Wayne Rooney consigned his 10-match goalscoring misery to the dustbin with a sensational hat-trick which propelled Manchester United to a 4-0 victory at Bolton and back to the Premiership summit.
Having marked his United debut with a three-timer against Fenerbahce two years ago, Rooney has waited quite a while to wander off with another match ball.
In fact, given his recent difficulties finding the net, the £27million hit-man would probably have been grateful for anything at the Reebok Stadium.
As it was, just 24 hours after Sir Alex Ferguson predicted an imminent return to form, Rooney rasped home a magnificent treble as United ousted Chelsea from top spot with a scintillating display, consigning Bolton to their biggest home defeat since the Red Devils' similarly enjoyable visit to the Reebok Stadium in 2002.
Rooney had not scored since his double against Fulham on the opening day, which was the last time United put together such a breathtaking display of attacking intent.
With Cristiano Ronaldo fully recovered from the virus that kept him out of last week's win over Liverpool, Ferguson was able to name a full-strength side, a luxury Kevin Nolan's suspension meant Sam Allardyce was not able to enjoy.
Neither could the Bolton boss have been too enamoured with what took place in the opening 20 minutes.
Having constructed one of the most effective units in the Premiership around a firm defence and disciplined marking, Allardyce must have been aghast at the blur of red shirts which sped around the field unchallenged.
Maybe, when he gets home and has a chance to review the onslaught in a more relaxed setting, even Allardyce will be able to appreciate how wondrous United were during that opening spell.
The only relief for Bolton came from the knowledge they had only conceded twice because, in truth, it should have been double that number and possibly even more still.
With Ronaldo and Ryan Giggs darting back and forward off their wings as though they were tied to a piece of elastic, Louis Saha dropping deep and turning quickly, Patrice Evra and Gary Neville providing the overlaps and both Paul Scholes and Michael Carrick picking out team-mates with ease from their central midfield station, it was little wonder Bolton found it difficult to cope. Throw in Rooney on top form and the task is impossible.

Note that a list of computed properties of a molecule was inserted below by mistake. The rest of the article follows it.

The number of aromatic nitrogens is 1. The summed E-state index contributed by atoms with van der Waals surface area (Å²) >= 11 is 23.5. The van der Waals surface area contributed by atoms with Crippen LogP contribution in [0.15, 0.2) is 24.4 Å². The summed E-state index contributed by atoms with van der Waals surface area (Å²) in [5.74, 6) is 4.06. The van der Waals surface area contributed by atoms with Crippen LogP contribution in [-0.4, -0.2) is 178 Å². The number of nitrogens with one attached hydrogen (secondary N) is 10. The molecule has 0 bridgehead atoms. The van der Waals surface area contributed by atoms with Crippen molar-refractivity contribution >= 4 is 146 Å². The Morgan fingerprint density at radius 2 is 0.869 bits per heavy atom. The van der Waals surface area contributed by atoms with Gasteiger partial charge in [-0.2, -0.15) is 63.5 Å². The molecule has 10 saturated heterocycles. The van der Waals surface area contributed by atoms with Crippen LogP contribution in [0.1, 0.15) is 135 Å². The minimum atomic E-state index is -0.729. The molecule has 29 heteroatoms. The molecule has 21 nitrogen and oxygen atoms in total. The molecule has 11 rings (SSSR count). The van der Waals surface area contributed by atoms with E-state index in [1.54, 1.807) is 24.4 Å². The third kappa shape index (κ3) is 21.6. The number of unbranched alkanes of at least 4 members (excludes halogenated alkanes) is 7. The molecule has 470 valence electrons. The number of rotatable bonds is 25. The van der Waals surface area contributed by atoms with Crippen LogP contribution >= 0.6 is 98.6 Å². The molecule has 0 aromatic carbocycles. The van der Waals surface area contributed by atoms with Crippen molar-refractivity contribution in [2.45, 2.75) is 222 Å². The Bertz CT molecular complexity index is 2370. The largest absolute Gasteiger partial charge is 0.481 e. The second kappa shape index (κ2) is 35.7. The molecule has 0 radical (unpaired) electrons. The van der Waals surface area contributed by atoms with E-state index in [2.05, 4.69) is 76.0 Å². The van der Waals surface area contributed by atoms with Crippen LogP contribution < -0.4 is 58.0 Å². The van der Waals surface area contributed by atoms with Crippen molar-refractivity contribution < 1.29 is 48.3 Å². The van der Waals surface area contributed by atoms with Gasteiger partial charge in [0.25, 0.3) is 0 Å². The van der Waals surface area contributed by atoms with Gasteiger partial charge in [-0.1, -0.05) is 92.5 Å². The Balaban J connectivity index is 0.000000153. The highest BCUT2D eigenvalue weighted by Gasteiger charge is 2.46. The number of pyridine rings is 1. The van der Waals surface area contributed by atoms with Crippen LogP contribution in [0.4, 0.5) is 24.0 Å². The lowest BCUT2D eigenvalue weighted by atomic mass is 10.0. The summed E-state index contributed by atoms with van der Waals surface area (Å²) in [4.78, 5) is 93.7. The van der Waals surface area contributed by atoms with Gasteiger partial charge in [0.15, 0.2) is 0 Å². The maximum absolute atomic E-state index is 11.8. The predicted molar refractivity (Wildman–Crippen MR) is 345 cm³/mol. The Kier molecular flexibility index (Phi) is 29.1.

Much has been made of Rooney's 10-game goalless streak. But even as recently as Friday, Ferguson was claiming it would not be long before the England star broke his barren run. It took him precisely 10 minutes.
Rooney had already come agonisingly close to turning home Giggs' low cross, when he was picked out brilliantly by Carrick, who lofted a first-time pass over the Bolton defence.
If there was any anxiety lurking deep within the young striker, who only blew out the candles on his 21st birthday cake on Tuesday, he did not show them, letting the ball bounce twice before letting fly with a first-time, left-footed volley which gave Jussi Jaaskelainen no chance.
The Finn was equally helpless with Rooney's second five minutes later, which was true eye-of-the-needle stuff.
Tal Ben Haim provided the accidental assist when he slid in to rob Neville. Unfortunately for the Israel defender, he merely toed the ball to Rooney, who found the only gap available to curl a shot wide of the nearest defender but inside Jaaskelainen's left-hand post.
Rarely in Allardyce's seven-year tenure at Bolton can he have seen his team so badly outplayed on home soil.
It was hardly a surprise some of the fire went out of United's play after such an explosive start, yet Saha and Giggs, twice, nearly increased their lead, Jaaskelainen denying the Welshman on the latter occasion after Abdoulaye Faye set him up for a volley when he was attempting to cut out a cross.
The second period was a much more even affair. In fact, Bolton had the edge and if Edwin van der Sar not superbly turned away Ivan Campo's instinctive strike 15 minutes from time, the Trotters might have launched a miracle comeback bid.
As it was, with Vidic superb, United's defence stood firm and the fight seemed to have ebbed out of the Trotters long before Saha presented Ronaldo with a tap-in.
Bolton were on their knees begging for mercy by the end. But none was forthcoming as Darren Fletcher seized on Abdoulaye Meite's mistake and set up Rooney for his glorious third.